With Colombia, the exception to the rule, the populist streak was right-wing â€" under President Álvaro Uribe (2002-2010) â€" and fueled by modest revenues and military victories over the deluded Marxist rebels.
The latest events in Brazil are in line with past practices. The government is trying to emasculate an obstructive, investigative judiciary, even if reviewing the recent history of the Latin American Left, one sees that judges usually looked the other way when the Lulhinhas of this world were lining their pockets. Now, belatedly and slowly, they are reacting to put some rotten politicians in jail, including perhaps leaders and ex-leaders. So is the party over? Let's hope so.
A neo-Nazi has been buried in the former grave of a Jewish musicologist Max Friedlaender – not an oversight, but a deliberate provocation. This is just one more example of antisemitism on the rise in Germany, and society's inability to respond.
BERLIN — If you want to check the state of your society, there's a simple test: as the U.S. High Commissioner for Germany, John Jay McCloy, said in 1949, the touchstone for a democracy is the well-being of Jews. This litmus test is still relevant today. And it seems Germany would not pass.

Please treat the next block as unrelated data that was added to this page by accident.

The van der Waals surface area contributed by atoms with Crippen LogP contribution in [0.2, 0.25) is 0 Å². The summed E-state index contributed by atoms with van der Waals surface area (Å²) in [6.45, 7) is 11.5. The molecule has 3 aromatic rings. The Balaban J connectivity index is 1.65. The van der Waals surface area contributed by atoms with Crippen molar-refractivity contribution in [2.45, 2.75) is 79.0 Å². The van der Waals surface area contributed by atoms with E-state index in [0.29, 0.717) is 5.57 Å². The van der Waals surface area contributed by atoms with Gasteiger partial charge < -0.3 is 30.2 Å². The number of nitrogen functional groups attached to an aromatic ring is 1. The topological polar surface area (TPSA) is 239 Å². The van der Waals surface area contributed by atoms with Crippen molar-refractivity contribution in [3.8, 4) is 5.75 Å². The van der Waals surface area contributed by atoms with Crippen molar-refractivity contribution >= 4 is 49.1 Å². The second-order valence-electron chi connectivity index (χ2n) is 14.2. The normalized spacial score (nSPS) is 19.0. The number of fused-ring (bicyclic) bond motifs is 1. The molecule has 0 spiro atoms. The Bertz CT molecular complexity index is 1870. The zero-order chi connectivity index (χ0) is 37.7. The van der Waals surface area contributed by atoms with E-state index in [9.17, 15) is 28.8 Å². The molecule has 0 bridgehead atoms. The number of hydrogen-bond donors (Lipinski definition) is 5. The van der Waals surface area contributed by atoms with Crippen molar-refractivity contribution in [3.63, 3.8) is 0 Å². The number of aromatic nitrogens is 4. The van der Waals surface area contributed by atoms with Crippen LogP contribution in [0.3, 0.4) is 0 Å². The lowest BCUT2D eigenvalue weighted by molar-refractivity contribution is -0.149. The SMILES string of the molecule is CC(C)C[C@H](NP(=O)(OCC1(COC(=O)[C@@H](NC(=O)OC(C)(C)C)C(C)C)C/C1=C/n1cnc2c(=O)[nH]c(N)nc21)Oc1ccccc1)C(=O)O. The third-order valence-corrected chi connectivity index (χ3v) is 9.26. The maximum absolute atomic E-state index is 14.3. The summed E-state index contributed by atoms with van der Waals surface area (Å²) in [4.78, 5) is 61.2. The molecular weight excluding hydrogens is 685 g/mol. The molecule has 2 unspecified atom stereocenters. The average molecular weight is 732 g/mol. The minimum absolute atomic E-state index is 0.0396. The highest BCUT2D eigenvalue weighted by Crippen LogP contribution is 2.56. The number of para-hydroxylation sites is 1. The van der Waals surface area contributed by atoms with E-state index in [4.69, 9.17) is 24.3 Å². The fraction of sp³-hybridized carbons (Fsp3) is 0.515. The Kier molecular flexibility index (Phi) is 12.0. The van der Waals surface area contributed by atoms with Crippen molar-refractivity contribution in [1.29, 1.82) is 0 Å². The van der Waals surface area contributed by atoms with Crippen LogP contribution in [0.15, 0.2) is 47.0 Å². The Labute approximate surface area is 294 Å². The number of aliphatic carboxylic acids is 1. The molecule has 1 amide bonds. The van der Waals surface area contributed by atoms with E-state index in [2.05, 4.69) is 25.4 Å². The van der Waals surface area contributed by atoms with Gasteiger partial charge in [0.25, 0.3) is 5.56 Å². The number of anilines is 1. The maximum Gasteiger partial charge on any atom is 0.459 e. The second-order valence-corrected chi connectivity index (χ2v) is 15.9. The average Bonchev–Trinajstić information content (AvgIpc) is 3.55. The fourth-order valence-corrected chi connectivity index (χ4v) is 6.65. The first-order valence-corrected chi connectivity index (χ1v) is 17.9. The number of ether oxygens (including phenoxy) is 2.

Incidents are piling up. Most recently, groups of neo-Nazis from across the country traveled to a church near Berlin for the funeral of a well-known far-right figure. He was buried in the former grave of Jewish musicologist Max Friedlaender, a gravesite chosen deliberately by the right-wing extremists.
The incident at the cemetery
They intentionally chose a Jewish grave as an act of provocation, trying to gain maximum publicity for this act of desecration. And the cemetery authorities at the graveyard in Stahnsdorf fell for it. The church issued an immediate apology, calling it a "terrible mistake" and saying they "must immediately see whether and what we can undo."
There are so many incidents that get little to no media attention.
It's unfathomable that this burial was allowed to take place at all, but now the cemetery authorities need to make a decision quickly about how to put things right. Otherwise, the grave may well become a pilgrimage site for Holocaust deniers and antisemites.
The incident has garnered attention in the international press and it will live long in the memory. Like the case of singer-songwriter Gil Ofarim, who recently claimed he was subjected to antisemitic abuse at a hotel in Leipzig. Details of the crime are still being investigated. But there are so many other incidents that get little to no media attention.
The grave of Jewish musicologist Max Friedlaender
Crimes against Jews are rising